Typically, legal action is only taken in the most serious cases of anti-social behaviour. Legal action includes:
Service of a Notice of Seeking Possession: this is the first step towards ending a tenancy
Possession Orders/Suspended Possession Orders: these are Court Orders that end a tenancy. They can result in the tenant being evicted or in the case of a ‘suspended’ order, the tenant is given a final chance to change their behaviour. These orders are at the ‘discretion’ of the Court and it must be ‘reasonable’ for the Court to grant possession
Injunctions: these are Court Orders preventing or requiring particular actions
Demoted tenancies: the Court can order that an Assured tenancy becomes a less secure Assured Shorthold tenancy. Possession may then be sought if there is a further breach of tenancy conditions. If we do not need to take action during the 12 months following a demotion, the tenancy will return to being an Assured tenancy.
If we undertake legal action, we may require complainants to make formal statements describing the ASB/neighbour nuisance caused. We will also consider the use of professional witnesses where appropriate.
Complainants may also be asked to attend Court proceedings in order for us to prove a case against the perpetrator. We will support complainants if they are required to attend Court to give evidence, and an appropriate member of staff will accompany them.
We will keep witnesses up to date on any progress in their case and the legal processes involved. Support to witnesses may include:
Saffron has a clear commitment to addressing incidents of harassment and hate crime. Harassment and hate crimes can take the form of physical or verbal abuse, intimation or any other behaviour that makes a person feel distressed, humiliated or threatened.
We encourage victims, witnesses and others (including third part reporters) to report such incidents and will support them and their families in doing this. We will take action against perpetrators as appropriate and work alongside the Police and other agencies as part of this.
As a tenant of Saffron, it is a breach of tenancy conditions for tenants or any person living in or visiting the property to harass or intimidate others on the grounds of race, colour, religion, disability, age, sex, sexual orientation, appearance or mental or physical capacity. We will deal with any such incidents swiftly and effectively.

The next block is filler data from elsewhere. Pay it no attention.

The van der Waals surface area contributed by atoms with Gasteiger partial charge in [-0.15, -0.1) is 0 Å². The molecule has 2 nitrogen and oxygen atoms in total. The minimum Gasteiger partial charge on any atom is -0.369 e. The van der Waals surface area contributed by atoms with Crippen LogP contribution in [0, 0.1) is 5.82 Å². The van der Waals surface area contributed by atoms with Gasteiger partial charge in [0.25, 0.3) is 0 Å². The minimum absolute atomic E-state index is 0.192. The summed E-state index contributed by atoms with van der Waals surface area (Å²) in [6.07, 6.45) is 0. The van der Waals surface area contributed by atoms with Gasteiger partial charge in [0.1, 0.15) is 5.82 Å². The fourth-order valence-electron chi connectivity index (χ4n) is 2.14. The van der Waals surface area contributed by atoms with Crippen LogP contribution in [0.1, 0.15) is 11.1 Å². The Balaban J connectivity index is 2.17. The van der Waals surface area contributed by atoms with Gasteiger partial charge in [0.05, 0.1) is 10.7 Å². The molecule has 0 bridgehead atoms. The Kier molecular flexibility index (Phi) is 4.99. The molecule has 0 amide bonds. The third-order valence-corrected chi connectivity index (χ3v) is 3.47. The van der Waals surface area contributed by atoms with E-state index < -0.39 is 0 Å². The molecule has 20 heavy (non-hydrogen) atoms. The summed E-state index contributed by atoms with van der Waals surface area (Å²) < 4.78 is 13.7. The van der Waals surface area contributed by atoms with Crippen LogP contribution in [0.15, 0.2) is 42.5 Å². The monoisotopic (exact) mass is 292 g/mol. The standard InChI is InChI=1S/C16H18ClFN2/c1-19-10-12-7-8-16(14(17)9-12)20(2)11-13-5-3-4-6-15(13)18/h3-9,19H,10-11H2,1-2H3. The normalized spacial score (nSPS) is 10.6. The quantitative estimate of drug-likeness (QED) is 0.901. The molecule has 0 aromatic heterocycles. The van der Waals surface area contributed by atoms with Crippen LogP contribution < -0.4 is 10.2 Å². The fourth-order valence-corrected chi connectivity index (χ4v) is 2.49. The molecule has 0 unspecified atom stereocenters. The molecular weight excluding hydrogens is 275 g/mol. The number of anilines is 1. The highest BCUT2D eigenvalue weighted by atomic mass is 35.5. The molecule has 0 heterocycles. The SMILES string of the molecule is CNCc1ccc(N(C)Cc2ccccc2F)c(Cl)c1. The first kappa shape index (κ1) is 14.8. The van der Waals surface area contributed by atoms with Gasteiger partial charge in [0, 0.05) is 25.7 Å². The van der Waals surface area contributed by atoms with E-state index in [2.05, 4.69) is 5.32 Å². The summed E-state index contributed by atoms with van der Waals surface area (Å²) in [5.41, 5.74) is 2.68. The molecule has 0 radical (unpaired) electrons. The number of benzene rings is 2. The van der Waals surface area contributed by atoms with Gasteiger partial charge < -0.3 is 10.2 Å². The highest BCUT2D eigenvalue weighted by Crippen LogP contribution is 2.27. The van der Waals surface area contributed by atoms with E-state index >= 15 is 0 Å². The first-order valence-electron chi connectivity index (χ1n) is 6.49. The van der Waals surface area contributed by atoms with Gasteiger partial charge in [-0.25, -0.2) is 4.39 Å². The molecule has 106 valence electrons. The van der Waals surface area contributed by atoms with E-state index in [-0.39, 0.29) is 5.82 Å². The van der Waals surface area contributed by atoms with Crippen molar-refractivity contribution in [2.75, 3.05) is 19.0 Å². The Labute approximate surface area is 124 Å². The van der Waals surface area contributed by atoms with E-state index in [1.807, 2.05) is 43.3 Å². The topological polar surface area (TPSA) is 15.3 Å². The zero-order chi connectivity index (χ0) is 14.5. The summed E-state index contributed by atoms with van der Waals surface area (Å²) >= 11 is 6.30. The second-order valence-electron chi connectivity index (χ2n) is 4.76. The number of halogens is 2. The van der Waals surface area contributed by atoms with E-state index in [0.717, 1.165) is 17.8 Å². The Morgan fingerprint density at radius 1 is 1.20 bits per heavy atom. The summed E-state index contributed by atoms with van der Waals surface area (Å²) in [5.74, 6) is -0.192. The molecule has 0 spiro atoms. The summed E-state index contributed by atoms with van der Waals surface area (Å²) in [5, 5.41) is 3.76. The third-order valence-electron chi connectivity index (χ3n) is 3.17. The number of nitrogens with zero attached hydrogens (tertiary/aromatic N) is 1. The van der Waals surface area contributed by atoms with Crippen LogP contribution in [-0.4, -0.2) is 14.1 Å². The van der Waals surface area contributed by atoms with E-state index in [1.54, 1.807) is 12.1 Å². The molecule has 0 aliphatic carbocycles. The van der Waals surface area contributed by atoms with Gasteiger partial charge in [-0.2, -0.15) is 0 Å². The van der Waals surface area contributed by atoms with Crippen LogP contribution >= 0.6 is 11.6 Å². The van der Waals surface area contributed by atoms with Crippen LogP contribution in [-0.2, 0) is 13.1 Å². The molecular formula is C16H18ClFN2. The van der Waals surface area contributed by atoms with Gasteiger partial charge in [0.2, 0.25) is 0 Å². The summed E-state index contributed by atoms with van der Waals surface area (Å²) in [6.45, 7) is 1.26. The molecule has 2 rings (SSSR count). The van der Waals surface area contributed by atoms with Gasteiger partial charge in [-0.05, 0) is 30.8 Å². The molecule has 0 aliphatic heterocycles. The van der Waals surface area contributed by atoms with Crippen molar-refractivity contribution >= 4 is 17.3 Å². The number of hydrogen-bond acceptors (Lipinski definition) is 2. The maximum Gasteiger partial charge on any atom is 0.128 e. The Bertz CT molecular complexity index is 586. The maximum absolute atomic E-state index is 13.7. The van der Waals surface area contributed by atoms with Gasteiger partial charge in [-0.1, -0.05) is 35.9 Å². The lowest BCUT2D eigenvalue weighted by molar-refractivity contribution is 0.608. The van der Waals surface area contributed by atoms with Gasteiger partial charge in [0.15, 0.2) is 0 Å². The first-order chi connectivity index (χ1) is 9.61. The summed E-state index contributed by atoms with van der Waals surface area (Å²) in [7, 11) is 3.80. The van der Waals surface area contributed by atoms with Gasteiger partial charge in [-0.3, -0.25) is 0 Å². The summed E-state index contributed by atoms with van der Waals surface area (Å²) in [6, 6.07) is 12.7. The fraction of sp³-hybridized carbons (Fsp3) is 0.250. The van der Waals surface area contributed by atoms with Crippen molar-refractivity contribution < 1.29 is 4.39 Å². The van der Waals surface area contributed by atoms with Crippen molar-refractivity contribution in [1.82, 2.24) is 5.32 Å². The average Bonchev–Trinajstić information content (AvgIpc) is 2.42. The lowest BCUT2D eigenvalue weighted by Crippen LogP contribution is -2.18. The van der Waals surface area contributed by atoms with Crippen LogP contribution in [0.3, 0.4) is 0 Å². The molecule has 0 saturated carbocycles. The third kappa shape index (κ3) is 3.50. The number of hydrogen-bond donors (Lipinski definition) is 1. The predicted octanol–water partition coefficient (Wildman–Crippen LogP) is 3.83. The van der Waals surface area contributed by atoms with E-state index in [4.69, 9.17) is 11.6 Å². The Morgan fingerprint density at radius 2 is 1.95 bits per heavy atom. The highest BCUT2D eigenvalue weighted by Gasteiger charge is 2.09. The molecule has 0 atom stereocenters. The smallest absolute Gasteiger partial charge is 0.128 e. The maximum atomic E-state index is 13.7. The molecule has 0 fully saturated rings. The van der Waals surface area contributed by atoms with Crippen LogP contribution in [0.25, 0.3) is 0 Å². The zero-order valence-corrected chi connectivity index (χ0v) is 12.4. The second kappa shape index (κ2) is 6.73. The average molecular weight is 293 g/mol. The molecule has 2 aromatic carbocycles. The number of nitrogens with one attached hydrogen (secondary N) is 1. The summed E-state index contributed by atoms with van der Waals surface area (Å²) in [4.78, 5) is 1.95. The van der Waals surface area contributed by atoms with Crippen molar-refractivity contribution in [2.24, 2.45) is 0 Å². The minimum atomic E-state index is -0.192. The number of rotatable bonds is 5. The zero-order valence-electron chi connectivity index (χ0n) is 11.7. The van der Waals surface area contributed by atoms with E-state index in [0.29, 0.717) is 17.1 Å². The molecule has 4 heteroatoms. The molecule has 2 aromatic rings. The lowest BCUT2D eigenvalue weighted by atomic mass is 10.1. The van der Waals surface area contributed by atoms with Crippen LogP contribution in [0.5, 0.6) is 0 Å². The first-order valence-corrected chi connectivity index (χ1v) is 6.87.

Where the perpetrator is a Saffron tenant, an occupant of one of our properties, or a visitor to a Saffron property, we will investigate. We may subsequently seek a Possession Order of the property and if necessary, the subsequent eviction of the occupants.
Even if the harassment is by someone who is not a Saffron tenant, this does not prevent us from taking action.
If you believe that you, a member of your household or others is a victim of harassment or behaviour covered by hate crime legislation, you should report this matter to your Area Housing Officer or the Police.
We will treat any reports we receive in confidence and will not take action without your consent.
We will use remedies available to us and work with other agencies to ensure that the hateful and harassing behaviour of others never compromises your safety and security.
We believe that none of our tenants, or those living with them, should live in fear of violence from a spouse, civil partner or partner, former spouse, civil partner or partner, or other member of their household including carers. For more information on our Domestic Abuse policy, please click here.
Compulsive hoarding is a recognised mental health disorder demonstrated by the excessive collection of possessions (often with little emotional or financial value) which the person is then unable or unwilling to discard. When severe it can lead to fires, falls, poor personal hygiene and other health concerns for the individual and have a negative impact on their neighbours and visitors, including Saffron staff.
Hoarding behaviour can put a tenancy at risk. We will aim to support residents to manage these risks and sustain their tenancies. As part of this, we will work jointly with statutory services including Social Services, GPs, and Community Mental Health teams, local fire services and voluntary sector organisations. Generally, Social Services will be the lead agency in such hoarding cases.
We will take appropriate action to reduce the risk where hoarding poses a fire or health and safety risk, and/or when hoarding results in a tenant being in breach of their tenancy/ licence (including damage to the property) and/or the hoarding is negatively affecting neighbours or other persons or has been reported as anti-social behaviour.
Saffron does not operate in isolation, but as a part of the local community and in partnership with other organisations and agencies working to tackle ASB. Saffron works with a range of organisations including, but not exclusively; the Police, Probation Service, Social Services, Councils, schools, Health Services, Community Safety Partnerships, Operational Partnership Teams (OPTs) etc. in order to best address ASB and support sustainable communities. Saffron will continue its work in this area and will seek to develop further partnership arrangements.